There are still many gray areas in Linux kernel and desktop direction may not always help addressing them. I have test-cases where kernel is only able to reclaim memory at ~100MB/s (orders of magnitudes away from RAM performance) – and what these test cases usually have in common is “this would happen on a server but never on a desktop”. For example if your process writes a [transaction] log file and you forget to remove it from cache yourself, Linux will thrash on the inode mutex quite a bit.

There’re various zone reclaim contract violations that are easy to trigger with simple test cases – those test cases definitely expose edge behaviors, but many system reliability issues we investigate in our team are edge behaviors.

In database world we exasperate these behaviors when we bypass various kernel subsystems – memory is pooled inside the process, files are cached inside the process, threads are pooled inside the process, network connections are pooled by clients, etc. Kernel ends up being so dumb that it breaks on a simple problems like ‘find /proc’ (directory entry cache blows up courtesy of /proc/X/task/Y/fd/Z explosion ).

Although cgroups and other methods allow to constrain some sets of resources within various process groups, it doesn’t help when a shared kernel subsystem goes into an overdrive.

There’re also various problems with memory accounting – although kernel may report you quickly how many dirty file system pages it has, it doesn’t give equal opportunities to network stack. Figuring out how much of memory is in socket buffers (and how full these buffers are) is a non-trivial operation, and on many of our systems we will have much more memory allocated to network stack than to many other categories in /proc/meminfo. I’ve written scripts that pull socket data from netlink, try to guess what is the real memory allocation (it is not straightforward math) to produce a very approximate result.

Lack of proper memory attribution and accounting has been a regular issue – in 3.14 a new metric (MemAvailable) has been added, which sums up part of cache and reclaimable slab, but if you pay more attention to it, there’s lots of guessing whether your cache or slab is actually reclaimable (or what the costs are).

Currently when we want to understand what is cached, we have to walk the file system, map the files and use mincore() to get basic idea of our cache composition and age – and only then we can tell that it is safe to reclaim pages from memory. Quite a while ago I have written a piece of software that removes files from cache (now vmtouch does the same).

Nowadays on some of our systems we have much more complicated cache management. Pretty much every buffered write that we do is followed by asynchronous cache purge later so that we are not at the mercy of the kernel and its expensive behaviors.

So, you either have to get kernel entirely out of your way and manage everything yourself, or blindly trust whatever is going on and losing efficiency on the way. There must be a middle ground somewhere, hopefully, and from time to time we move in the right direction.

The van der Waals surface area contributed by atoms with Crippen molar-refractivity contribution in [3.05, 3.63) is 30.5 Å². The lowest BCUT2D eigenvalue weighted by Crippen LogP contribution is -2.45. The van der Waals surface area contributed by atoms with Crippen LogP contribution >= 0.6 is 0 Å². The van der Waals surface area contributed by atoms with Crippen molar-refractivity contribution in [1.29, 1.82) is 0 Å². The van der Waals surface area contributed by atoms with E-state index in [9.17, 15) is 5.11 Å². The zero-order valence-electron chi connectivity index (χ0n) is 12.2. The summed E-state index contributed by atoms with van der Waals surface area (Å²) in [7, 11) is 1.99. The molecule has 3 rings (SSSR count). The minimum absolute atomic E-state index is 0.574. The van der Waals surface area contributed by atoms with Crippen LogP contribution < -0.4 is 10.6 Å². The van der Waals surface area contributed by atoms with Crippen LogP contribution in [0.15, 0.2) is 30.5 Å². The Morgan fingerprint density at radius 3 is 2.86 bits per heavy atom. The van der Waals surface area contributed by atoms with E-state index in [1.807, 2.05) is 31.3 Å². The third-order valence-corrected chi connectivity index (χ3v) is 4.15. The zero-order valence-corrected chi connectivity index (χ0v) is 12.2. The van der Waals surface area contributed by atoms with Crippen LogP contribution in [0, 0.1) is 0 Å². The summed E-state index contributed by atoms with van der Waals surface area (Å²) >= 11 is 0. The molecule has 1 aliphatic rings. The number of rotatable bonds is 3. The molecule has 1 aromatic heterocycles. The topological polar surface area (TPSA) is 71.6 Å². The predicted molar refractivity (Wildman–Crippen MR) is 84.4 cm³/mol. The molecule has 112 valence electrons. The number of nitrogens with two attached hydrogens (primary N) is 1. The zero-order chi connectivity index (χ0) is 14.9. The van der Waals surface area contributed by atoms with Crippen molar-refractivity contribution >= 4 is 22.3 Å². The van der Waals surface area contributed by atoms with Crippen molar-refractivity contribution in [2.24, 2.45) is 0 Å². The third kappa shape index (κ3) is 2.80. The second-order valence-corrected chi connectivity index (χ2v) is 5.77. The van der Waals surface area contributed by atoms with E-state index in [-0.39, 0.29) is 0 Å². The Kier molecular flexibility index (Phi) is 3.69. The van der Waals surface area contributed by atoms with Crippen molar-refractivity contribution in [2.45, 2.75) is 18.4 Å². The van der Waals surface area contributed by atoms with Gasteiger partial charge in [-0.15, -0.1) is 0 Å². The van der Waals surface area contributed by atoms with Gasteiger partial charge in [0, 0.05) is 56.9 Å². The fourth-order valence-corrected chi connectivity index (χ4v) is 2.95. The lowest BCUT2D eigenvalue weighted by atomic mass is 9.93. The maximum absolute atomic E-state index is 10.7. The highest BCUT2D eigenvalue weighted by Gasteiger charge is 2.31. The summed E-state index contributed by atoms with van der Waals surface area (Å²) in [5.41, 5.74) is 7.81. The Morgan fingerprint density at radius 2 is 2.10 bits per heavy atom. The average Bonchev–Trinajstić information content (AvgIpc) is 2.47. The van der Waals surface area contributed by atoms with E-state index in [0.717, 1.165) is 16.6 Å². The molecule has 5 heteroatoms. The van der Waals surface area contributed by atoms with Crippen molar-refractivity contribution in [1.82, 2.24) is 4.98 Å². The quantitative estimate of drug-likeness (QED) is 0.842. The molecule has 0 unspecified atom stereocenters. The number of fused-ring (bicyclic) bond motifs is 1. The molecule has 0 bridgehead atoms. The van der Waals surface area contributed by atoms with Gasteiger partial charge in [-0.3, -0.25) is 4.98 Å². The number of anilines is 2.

In desktop world you’re not supposed to run your system 100% loaded or look for those 5% optimizations and 0.01% probability stalls. In massively interconnected service fabrics we have to care about these areas and address them all the time, and as long as these kinds of optimizations reach wider set of systems, everybody wins.

TL;DR: upgrade your kernels and bump vm.min_free_kbytes :-)

on swapping and kernels

There is much more to write about all the work we do at Facebook with memory management efficiency on our systems, but there was this one detour investigation in the middle of 2012 that I had to revisit recently courtesy of Wikipedia.

There are lots of factors that make machines page out memory segments into disk, thus slowing everything down and locking software up – from file system cache pressure to runaway memory leaks to kernel drivers being greedy. But certain swap-out scenarios are confusing – systems seem to have lots of memory available, with proper settings file system cache should not cause swapping, and obviously in production environment all the memory leaks are ironed out.

And yet in mid-2012 we noticed that our new kernel machines were swapping out for no obvious reason. When it comes to swapping, MySQL community will always point to Jeremy’s post on “swap insanity” – it has something to do with NUMA and what not. But what we observed was odd – there was free memory available on multiple nodes when swapping out happened. Of course, one of our kernel engineers wrote a NUMA rebalancing tool that attaches to running CPUs and evens out memory allocations without any downtime (not that we ended up using it…) – just in case Jeremy’s described issue is actually an issue for us.

In some cases systems threw warning messages in kernel logs that immediately helped us to get closer to the problem – network device driver was failing to allocate 16k memory pages.

Inside Linux kernel one has two ways to allocate memory, kmalloc and vmalloc. Generally, vmalloc will go through standard memory management, and if you ask for 16k, it will glue together 4k pages and allocation will succeed without any problems.

kmalloc though is used for device drivers when hardware is doing direct memory access (DMA) – so these address ranges have to be contiguous, and therefore to allocate it one has to find subsequent empty pages that can be used. Unfortunately, the easiest way to free up memory is looking at the tail of LRU list and drop some – but that does not give contiguous ranges.

Actual solution for ages was to organize the free memory available into powers-of-2 sized buckets (4k pages, 8k, 16k, ) – called Buddy Allocator (interesting – it was implemented first by Nobel Prize winner in Economics Harry Markowitz back in 1964). Any request for any memory size can be satisfied from larger buckets, and once there’s nothing in larger buckets one would compact the free memory by shuffling bits around.

One can see the details of buddy allocator in /proc/buddyinfo:

Node 0, zone      DMA      0      0      1      0      2      1
Node 0, zone    DMA32    229    434    689    472    364    197
Node 0, zone   Normal  11093   1193    415    182     38     12
Node 1, zone   Normal  10417     53    139    159     47      0

(Columns on the left are indicating numbers of small memory segments available, columns on the right – larger).